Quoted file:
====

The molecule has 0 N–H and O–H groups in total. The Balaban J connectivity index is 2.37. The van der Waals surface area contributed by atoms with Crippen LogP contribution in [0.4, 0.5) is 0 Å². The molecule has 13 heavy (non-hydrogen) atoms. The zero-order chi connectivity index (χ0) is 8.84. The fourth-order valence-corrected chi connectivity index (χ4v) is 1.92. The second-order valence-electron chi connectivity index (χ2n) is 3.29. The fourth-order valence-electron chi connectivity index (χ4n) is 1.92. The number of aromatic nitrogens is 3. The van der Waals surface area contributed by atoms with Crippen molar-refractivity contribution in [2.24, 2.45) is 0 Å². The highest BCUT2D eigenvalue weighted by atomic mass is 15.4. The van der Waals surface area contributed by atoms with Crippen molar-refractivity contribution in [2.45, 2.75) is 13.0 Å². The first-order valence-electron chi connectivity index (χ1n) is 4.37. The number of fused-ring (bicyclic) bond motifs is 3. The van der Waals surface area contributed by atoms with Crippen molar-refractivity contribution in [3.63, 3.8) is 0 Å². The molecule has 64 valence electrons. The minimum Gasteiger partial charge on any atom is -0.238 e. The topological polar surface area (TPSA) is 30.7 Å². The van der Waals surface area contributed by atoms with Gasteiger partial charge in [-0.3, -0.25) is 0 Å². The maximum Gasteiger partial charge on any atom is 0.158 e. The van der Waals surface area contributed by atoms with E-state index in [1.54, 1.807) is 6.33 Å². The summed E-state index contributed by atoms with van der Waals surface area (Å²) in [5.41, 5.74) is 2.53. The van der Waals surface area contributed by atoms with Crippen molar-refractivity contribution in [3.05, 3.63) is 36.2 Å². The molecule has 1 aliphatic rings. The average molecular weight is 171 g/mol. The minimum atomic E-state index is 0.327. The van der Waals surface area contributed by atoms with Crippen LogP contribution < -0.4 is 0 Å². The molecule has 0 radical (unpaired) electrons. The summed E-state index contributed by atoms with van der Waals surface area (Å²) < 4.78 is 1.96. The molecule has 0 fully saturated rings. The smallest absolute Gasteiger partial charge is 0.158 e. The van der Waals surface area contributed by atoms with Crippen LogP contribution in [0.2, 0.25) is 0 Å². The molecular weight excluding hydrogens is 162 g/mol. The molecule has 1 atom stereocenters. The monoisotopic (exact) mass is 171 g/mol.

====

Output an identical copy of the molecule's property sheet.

The molecule has 0 N–H and O–H groups in total. The Balaban J connectivity index is 2.37. The van der Waals surface area contributed by atoms with Crippen LogP contribution in [0.4, 0.5) is 0 Å². The molecule has 13 heavy (non-hydrogen) atoms. The zero-order chi connectivity index (χ0) is 8.84. The fourth-order valence-corrected chi connectivity index (χ4v) is 1.92. The second-order valence-electron chi connectivity index (χ2n) is 3.29. The fourth-order valence-electron chi connectivity index (χ4n) is 1.92. The number of aromatic nitrogens is 3. The van der Waals surface area contributed by atoms with Crippen molar-refractivity contribution in [2.24, 2.45) is 0 Å². The highest BCUT2D eigenvalue weighted by atomic mass is 15.4. The van der Waals surface area contributed by atoms with Crippen molar-refractivity contribution in [2.45, 2.75) is 13.0 Å². The first-order valence-electron chi connectivity index (χ1n) is 4.37. The number of fused-ring (bicyclic) bond motifs is 3. The van der Waals surface area contributed by atoms with Crippen molar-refractivity contribution in [3.63, 3.8) is 0 Å². The molecule has 64 valence electrons. The minimum Gasteiger partial charge on any atom is -0.238 e. The topological polar surface area (TPSA) is 30.7 Å². The van der Waals surface area contributed by atoms with Gasteiger partial charge in [-0.3, -0.25) is 0 Å². The maximum Gasteiger partial charge on any atom is 0.158 e. The van der Waals surface area contributed by atoms with E-state index in [1.54, 1.807) is 6.33 Å². The summed E-state index contributed by atoms with van der Waals surface area (Å²) in [5.41, 5.74) is 2.53. The van der Waals surface area contributed by atoms with Crippen molar-refractivity contribution in [3.05, 3.63) is 36.2 Å². The molecule has 1 aliphatic rings. The average molecular weight is 171 g/mol. The minimum atomic E-state index is 0.327. The van der Waals surface area contributed by atoms with Crippen LogP contribution < -0.4 is 0 Å². The molecule has 0 radical (unpaired) electrons. The summed E-state index contributed by atoms with van der Waals surface area (Å²) < 4.78 is 1.96. The molecule has 0 fully saturated rings. The smallest absolute Gasteiger partial charge is 0.158 e. The van der Waals surface area contributed by atoms with Crippen LogP contribution in [0.2, 0.25) is 0 Å². The molecular weight excluding hydrogens is 162 g/mol. The molecule has 1 atom stereocenters. The monoisotopic (exact) mass is 171 g/mol.